transitive verbslaked, slak′ing
- to allay or make (thirst, desire, etc.) less active or intense by satisfying; assuage; satisfy
- to cause (a fire) to die down or go out
- to produce a chemical change in (lime) by combination with water: slaked lime is calcium hydroxide
- Obs. to lessen, reduce, or relieve
- Obs. to lessen the tension of
Origin of slakeMiddle English slakien from Old English slacian from slæc, slack
verbslaked, slak·ing, slakes
- a. To satisfy (a craving); quench: slaked her thirst.b. Archaic To lessen the force or intensity of; moderate: slaking his anger.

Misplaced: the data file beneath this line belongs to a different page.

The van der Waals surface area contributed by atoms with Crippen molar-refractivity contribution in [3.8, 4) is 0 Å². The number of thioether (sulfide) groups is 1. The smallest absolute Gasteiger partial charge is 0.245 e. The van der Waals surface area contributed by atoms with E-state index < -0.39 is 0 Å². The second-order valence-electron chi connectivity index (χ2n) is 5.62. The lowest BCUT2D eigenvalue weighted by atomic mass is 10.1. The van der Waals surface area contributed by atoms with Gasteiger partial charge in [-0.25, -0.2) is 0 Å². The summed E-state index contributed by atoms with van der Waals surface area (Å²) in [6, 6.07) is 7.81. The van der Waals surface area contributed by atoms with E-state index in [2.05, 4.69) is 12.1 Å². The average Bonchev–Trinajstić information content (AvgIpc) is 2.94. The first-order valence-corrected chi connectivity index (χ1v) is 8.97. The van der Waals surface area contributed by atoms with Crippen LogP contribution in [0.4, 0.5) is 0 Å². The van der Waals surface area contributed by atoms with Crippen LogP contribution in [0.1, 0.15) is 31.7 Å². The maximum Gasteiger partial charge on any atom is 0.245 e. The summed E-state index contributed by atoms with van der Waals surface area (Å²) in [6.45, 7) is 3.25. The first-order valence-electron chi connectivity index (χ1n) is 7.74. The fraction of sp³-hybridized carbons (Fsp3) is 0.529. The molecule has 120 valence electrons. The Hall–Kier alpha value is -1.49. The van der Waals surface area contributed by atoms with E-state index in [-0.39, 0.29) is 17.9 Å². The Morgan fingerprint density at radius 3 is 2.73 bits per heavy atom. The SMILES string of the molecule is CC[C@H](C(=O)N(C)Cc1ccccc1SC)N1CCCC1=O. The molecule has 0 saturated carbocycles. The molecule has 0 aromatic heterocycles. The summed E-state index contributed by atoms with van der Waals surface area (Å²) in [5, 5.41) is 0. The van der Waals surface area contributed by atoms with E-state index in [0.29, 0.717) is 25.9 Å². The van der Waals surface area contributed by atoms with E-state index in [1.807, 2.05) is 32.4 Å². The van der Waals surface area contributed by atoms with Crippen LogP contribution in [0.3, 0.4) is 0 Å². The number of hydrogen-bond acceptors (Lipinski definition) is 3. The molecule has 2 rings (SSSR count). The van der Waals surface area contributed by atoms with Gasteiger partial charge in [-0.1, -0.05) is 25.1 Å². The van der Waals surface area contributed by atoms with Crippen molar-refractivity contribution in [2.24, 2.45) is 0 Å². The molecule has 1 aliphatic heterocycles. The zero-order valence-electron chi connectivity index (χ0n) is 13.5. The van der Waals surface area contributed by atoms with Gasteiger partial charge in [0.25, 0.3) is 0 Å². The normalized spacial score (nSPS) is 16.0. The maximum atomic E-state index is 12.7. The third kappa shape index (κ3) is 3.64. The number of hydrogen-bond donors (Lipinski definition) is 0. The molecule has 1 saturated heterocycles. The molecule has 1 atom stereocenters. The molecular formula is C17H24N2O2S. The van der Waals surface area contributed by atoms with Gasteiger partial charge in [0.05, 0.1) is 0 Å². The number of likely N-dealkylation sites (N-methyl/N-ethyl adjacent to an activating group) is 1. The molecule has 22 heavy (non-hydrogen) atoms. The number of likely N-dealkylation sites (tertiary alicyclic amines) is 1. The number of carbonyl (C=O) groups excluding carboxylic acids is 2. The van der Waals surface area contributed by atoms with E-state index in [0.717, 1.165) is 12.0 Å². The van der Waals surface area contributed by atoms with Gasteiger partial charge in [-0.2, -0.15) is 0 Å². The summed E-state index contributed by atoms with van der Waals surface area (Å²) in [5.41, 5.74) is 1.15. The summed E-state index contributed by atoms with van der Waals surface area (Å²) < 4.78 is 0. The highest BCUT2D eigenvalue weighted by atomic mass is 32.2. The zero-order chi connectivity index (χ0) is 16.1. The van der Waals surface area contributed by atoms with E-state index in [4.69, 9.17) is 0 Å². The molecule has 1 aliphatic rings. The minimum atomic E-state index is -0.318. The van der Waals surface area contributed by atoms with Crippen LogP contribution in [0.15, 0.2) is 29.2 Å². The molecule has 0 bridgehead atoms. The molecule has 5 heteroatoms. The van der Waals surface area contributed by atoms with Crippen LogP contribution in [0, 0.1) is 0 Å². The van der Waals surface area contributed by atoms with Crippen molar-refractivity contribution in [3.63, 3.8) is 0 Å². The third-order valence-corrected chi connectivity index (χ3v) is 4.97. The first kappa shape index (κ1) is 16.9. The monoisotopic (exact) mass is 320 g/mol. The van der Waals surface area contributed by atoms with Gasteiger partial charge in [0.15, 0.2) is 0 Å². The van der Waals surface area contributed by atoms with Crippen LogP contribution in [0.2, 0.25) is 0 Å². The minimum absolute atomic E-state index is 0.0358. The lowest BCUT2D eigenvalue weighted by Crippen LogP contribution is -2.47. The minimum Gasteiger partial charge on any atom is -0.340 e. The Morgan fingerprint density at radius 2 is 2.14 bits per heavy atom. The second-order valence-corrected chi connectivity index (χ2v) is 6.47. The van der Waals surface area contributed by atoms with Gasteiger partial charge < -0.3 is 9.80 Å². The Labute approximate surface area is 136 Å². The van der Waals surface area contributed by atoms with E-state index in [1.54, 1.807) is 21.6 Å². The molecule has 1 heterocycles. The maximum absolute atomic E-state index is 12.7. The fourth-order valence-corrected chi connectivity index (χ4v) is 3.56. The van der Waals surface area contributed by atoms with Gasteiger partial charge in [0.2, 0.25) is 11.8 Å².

- To combine (lime) chemically with water or moist air.
Origin of slakeMiddle English slaken to abate from Old English slacian from slæc slack, sluggish ; see slack 1.
(third-person singular simple present slakes, present participle slaking, simple past and past participle slaked)
- To satisfy (thirst, or other desires); to quench; to extinguish. [from 14th c.]
- To cool (something) with water or another liquid. [from 14th c.]
- (intransitive) To become mixed with water, so that a true chemical combination takes place.
- The lime slakes.
- To mix with water, so that a true chemical combination takes place.
- to slake lime
From Middle English slaken (“to render slack, to slake"), from Old English sleacian, from sleac (“slack").